High Risk Spanish Budget; The Political Crisis Dominates Everything

The Catalan crisis will prevent the Spanish budget from being approvedThe Spanish government have presented but not approved yet 2018's budget

In the end, the Spanish government presented the budget for this current year in March. The budget is an operation in which economic science has to adapt to political realities. The governments – except for in emergencies as in 2010-2013 – cannot oppose the demands of the population too much. Furthermore, they want to continue to win elections – that’s logical. From this perspective, Cristobal Montoro’s budget – with “nods” to those with lower pensions and other things – is another example of the Finance Minister’s somewhat opportunistic equilibrium. And it’s something that, with the help of low interest rates on debt (ECB) and lower unemployment costs (an increase in GDP), both of which imply less public expenditure, is not turning out too badly for him.

Would budgets drawn up by the Cs been different – and better? Perhaps on paper yes, because Luis Garicano, their economic guru, has spent many more hours in the London School of Economics than Montoro. Another thing is how he could change the amount of the pensions or the big figures on social spending? Would it be responsible to introduce more tax cuts without guaranteeing an effective reduction in public spending and without bringing with it a dangerous risk of social conflict?

And if the PSOE were in government, with someone responsible like Jordi Sevilla in charge of the economy? Undoubtedly there would be more spending on education, research (betting on the future) and on some social items. He would dodge the pensions issue as far as he could, and would try to offset the rise in spending by increasing tax collection, with some new tax element included and experiment. The danger would be that the rise in spending will exceed the increase in income. Then the economy’s main problem in the medium-term – public debt would correct itself even less than with Montoro.

No, the main criticism of the budget is not its content, but the fact that it will be presented in April and there is a very high risk that it will not be approved and end up being no more than a purely theoretical exercise. Spain’s problem is that although the economy is doing well – and the outlook is not bad either – the political crisis is taking control of everything. And there are serious risks in a country which is in permanent crisis – with a territorial problem which is threatening to cause disintegration.

Catalonia accounts for 16% of the population, 19% of GDP and 26% of exports. It’s not something on the sidelines of Spain. Rajoy implemented Article 155 the best he knew how to and could do, but the 21-D elections gave victory back to independence. But instead of reflecting and making it something of a turning point, the PP government continued to bet that the separatists would have to give in. They were confident that the crime of rebellion would politically liquidate the 28-0 separatists. But we have seen – after the German court’s ‘no’ to the extradition of Puigdemont for the crime of rebellion – that the Llarena strategy is not a political solution. And it can’t be. The courts can only apply the laws to the offenders, not solve a political conflict with 47% of Catalans. Condemning someone for rebellion – to strictly implement the law to satisfy many and frighten others – is not a panacea.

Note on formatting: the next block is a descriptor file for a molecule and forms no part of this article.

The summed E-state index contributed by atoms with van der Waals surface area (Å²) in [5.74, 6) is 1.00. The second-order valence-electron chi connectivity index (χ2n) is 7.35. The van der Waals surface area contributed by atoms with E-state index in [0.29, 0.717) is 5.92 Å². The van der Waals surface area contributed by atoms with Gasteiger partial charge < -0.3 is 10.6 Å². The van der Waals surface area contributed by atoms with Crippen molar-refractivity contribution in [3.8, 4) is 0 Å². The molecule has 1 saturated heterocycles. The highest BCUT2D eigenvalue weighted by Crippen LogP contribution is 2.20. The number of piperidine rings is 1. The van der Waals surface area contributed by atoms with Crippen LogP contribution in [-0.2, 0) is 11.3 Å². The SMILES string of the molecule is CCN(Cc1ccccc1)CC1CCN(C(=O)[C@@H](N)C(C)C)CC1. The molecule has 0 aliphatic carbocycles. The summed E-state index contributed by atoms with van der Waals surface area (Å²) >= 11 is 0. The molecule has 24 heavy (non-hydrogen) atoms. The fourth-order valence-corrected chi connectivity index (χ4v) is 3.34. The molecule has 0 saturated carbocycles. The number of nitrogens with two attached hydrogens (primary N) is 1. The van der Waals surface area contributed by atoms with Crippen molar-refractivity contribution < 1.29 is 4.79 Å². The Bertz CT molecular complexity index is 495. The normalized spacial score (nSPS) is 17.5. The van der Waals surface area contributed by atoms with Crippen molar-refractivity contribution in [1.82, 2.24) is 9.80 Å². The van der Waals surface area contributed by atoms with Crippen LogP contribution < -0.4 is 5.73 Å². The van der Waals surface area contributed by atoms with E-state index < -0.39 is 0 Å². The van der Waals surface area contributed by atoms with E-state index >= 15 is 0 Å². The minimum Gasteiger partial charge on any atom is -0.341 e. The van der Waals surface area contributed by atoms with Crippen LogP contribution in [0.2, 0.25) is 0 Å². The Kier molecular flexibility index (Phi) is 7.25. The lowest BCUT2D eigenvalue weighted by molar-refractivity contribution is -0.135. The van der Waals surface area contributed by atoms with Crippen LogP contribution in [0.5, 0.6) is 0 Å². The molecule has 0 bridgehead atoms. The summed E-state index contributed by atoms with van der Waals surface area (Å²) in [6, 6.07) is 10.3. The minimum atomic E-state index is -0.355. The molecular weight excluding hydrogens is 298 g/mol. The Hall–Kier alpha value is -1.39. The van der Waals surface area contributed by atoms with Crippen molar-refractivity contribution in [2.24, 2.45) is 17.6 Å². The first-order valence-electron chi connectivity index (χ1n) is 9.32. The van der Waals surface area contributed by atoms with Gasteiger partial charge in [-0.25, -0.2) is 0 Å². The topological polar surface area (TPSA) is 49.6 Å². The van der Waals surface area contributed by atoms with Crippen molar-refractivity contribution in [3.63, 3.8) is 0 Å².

And it’s almost certain that the Catalan crisis will prevent the budget from being approved, which will be a blow to political stability and the duration of the current legislature.

Whatsmore, the ruling PP is going through a serious crisis, not just because it hasn’t solved the Catalan crisis which has strengthened the Cs, but because of its internal weakness.

The result of all this is that cracks are beginning to show in citizens’ confidence. The Consumer Confidence Index, which in practically all of 2017 (except for October, the month of the Catalan referendum) had been above 100, indicating it had entered the optimistic zone, has been below this for two months. And in March it declined once again with respect to February.

Perhaps the most significant thing is that the sub-index of expectations (still at 107, in other words above 100) has fallen more sharply (by 1.5%) than that relative to the current situation (90), which has declined by just 0.5%.



About the Author

Joan Tapia
Former editor of La Vanguardia, El Noticiero Universal and Spanish public TV channel in Catalonia, Joan Tapia also advised the Minister of Economy and Finance of Spain’s first Socialist Government. One of the country’s most veteran journalists, Mr Tapia also holds a Law degree and founded La Caixa’s Information and External Relations Department. He is a regular columnist for some media outlets both in Catalan and Spanish, and a member of the Royal Academy of Economic and Financial Sciences.